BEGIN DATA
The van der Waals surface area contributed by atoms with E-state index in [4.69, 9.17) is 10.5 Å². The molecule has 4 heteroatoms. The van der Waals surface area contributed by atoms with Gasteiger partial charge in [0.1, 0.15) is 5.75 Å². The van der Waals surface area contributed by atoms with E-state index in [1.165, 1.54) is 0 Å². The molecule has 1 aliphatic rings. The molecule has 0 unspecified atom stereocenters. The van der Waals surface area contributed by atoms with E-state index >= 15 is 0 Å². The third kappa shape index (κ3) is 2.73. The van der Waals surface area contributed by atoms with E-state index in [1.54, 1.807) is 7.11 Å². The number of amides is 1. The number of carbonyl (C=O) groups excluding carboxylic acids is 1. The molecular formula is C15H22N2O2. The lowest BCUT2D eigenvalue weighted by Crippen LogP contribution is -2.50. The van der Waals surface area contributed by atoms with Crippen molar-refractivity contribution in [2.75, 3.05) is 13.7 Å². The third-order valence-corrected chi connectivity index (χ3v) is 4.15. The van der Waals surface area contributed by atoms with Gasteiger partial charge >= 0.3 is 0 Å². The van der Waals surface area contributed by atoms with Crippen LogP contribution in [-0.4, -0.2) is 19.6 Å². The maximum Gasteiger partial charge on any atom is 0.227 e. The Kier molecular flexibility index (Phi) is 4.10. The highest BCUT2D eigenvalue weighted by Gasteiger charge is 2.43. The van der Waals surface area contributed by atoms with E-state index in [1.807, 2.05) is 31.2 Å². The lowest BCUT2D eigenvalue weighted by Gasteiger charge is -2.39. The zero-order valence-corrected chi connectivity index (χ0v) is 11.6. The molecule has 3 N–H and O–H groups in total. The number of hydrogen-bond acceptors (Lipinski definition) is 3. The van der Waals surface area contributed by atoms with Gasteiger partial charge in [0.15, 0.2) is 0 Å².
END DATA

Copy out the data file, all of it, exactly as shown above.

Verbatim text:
The van der Waals surface area contributed by atoms with E-state index in [4.69, 9.17) is 10.5 Å². The molecule has 4 heteroatoms. The van der Waals surface area contributed by atoms with Gasteiger partial charge in [0.1, 0.15) is 5.75 Å². The van der Waals surface area contributed by atoms with E-state index in [1.165, 1.54) is 0 Å². The molecule has 1 aliphatic rings. The molecule has 0 unspecified atom stereocenters. The van der Waals surface area contributed by atoms with E-state index >= 15 is 0 Å². The third kappa shape index (κ3) is 2.73. The van der Waals surface area contributed by atoms with E-state index in [1.54, 1.807) is 7.11 Å². The number of amides is 1. The number of carbonyl (C=O) groups excluding carboxylic acids is 1. The molecular formula is C15H22N2O2. The lowest BCUT2D eigenvalue weighted by Crippen LogP contribution is -2.50. The van der Waals surface area contributed by atoms with Crippen molar-refractivity contribution in [2.75, 3.05) is 13.7 Å². The third-order valence-corrected chi connectivity index (χ3v) is 4.15. The van der Waals surface area contributed by atoms with Gasteiger partial charge >= 0.3 is 0 Å². The van der Waals surface area contributed by atoms with Crippen LogP contribution in [-0.4, -0.2) is 19.6 Å². The maximum Gasteiger partial charge on any atom is 0.227 e. The Kier molecular flexibility index (Phi) is 4.10. The highest BCUT2D eigenvalue weighted by Gasteiger charge is 2.43. The van der Waals surface area contributed by atoms with E-state index in [1.807, 2.05) is 31.2 Å². The lowest BCUT2D eigenvalue weighted by Gasteiger charge is -2.39. The zero-order valence-corrected chi connectivity index (χ0v) is 11.6. The molecule has 3 N–H and O–H groups in total. The number of hydrogen-bond acceptors (Lipinski definition) is 3. The van der Waals surface area contributed by atoms with Gasteiger partial charge in [0.15, 0.2) is 0 Å².